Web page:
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Re: [ontolog-forum] Semantic Web shortcomings [was Re: ANN: GoodRelation

To: "[ontolog-forum]" <ontolog-forum@xxxxxxxxxxxxxxxx>
From: Ed Barkmeyer <edbark@xxxxxxxx>
Date: Thu, 14 Aug 2008 11:12:44 -0400
Message-id: <48A44B6C.4080100@xxxxxxxx>
Ron Wheeler wrote:
> I am not sure about the value of picking winners and losers.    (01)

Well, if you don't, you spend more than half the funding on proposals 
and meetings and position papers and events like the Summit, none of 
which are _results_.    (02)

> I think that too much focus is on words and not enough on software 
> engineering.
> What I want are better tools for building applications that are based on 
> the concepts behind the semantic web.    (03)

I think this means "I'm not that interested in finding documents; I want 
decision support tools based on inferencing."    (04)

> I would be happy if there were applications that actually could allow a 
> SME to easily describe the relationships between things and tools that 
> would let application developers build user friendly applications that 
> could draw reasonable conclusions based on the relationships.    (05)

IMHO, that application of AI technologies is almost unrelated to the 
intent of the Semantic Web.  And it seems to me that this is what 
"knowledge engineering" vintage 1990 was about -- decision support.  So 
I would prefer not to confuse the Semantic Web with other applications 
of AI.  (Others would no doubt prefer to confuse them, so as to enhance 
their probability of getting funding.)    (06)

And the supporting AI technologies themselves are not so far advanced 
since 1990.  (I'm not convinced that description logics are a great leap 
forward for anything other than information searches.)  What we do have 
now is machines that are 200 times faster with searchable memories that 
are 1000 times larger, and that enables AI technologies that were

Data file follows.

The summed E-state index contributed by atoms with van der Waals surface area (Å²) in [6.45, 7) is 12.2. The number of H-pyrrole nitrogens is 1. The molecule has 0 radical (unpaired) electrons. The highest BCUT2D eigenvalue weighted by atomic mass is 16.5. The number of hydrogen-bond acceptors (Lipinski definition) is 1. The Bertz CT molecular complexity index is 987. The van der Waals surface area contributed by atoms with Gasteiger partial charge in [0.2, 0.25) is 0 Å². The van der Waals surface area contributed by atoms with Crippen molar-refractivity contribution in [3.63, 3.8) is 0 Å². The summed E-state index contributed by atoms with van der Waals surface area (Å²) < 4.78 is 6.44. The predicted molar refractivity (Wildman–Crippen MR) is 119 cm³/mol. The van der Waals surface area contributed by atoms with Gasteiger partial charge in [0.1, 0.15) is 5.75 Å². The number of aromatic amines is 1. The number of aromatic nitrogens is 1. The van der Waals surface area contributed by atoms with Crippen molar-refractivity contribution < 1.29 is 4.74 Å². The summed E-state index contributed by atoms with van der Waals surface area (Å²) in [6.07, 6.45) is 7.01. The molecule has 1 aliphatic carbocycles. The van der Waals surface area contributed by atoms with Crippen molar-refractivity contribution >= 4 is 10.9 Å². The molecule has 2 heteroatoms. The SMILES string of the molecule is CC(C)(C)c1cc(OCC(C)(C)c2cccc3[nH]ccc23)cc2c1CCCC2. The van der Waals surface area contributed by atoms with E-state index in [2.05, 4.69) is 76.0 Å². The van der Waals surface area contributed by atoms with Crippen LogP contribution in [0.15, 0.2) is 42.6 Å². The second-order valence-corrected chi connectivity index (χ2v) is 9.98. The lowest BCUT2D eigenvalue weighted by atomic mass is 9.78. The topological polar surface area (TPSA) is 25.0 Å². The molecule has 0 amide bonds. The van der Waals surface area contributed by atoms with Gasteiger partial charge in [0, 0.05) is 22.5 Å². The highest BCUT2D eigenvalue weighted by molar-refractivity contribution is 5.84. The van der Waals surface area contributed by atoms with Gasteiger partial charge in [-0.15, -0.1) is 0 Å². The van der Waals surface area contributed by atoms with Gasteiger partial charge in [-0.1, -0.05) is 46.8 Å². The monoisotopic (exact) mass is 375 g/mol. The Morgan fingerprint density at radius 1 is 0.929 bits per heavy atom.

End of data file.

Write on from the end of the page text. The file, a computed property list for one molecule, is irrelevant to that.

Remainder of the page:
impractical in 1990 to become useful for real decision support tools.    (07)

> I would like a tool that will make it easy to build simulations and 
> serious games based on simple scenarios added to a base ontology that 
> describes a fair amount of the universe.    (08)

And there lies the problem -- the technology is useless without the 
information base.    (09)

But whose job is it to build the model of a fair amount of the universe? 
  No one gets a Ph.D. for axiomatizing accepted knowledge, unless s/he 
does so in a way that demonstrates some unusual reasoning capability, 
which means that it can't be used by the commonly used reasoners.  We 
prefer to grant Ph.D.s for even more technology that is useless because 
there is no information base.    (010)

You can start with Pease's SUO or the Cyc SUO, but those are models of 
the universe from 50000 feet, which are not directly useful for any kind 
of decision support.  And if you take any two efforts at useful derived 
ontologies, they are likely to be inconsistent with each other.    (011)

Getting the axiomatic ontologies in place _is_ the great task remaining 
before us.  But this Forum and I have the same problem -- we all talk 
about it instead of doing it. ;-)    (012)

-Ed    (013)

Edward J. Barkmeyer                        Email: edbark@xxxxxxxx
National Institute of Standards & Technology
Manufacturing Systems Integration Division
100 Bureau Drive, Stop 8263                Tel: +1 301-975-3528
Gaithersburg, MD 20899-8263                FAX: +1 301-975-4694    (014)

"The opinions expressed above do not reflect consensus of NIST,
  and have not been reviewed by any Government authority."    (015)

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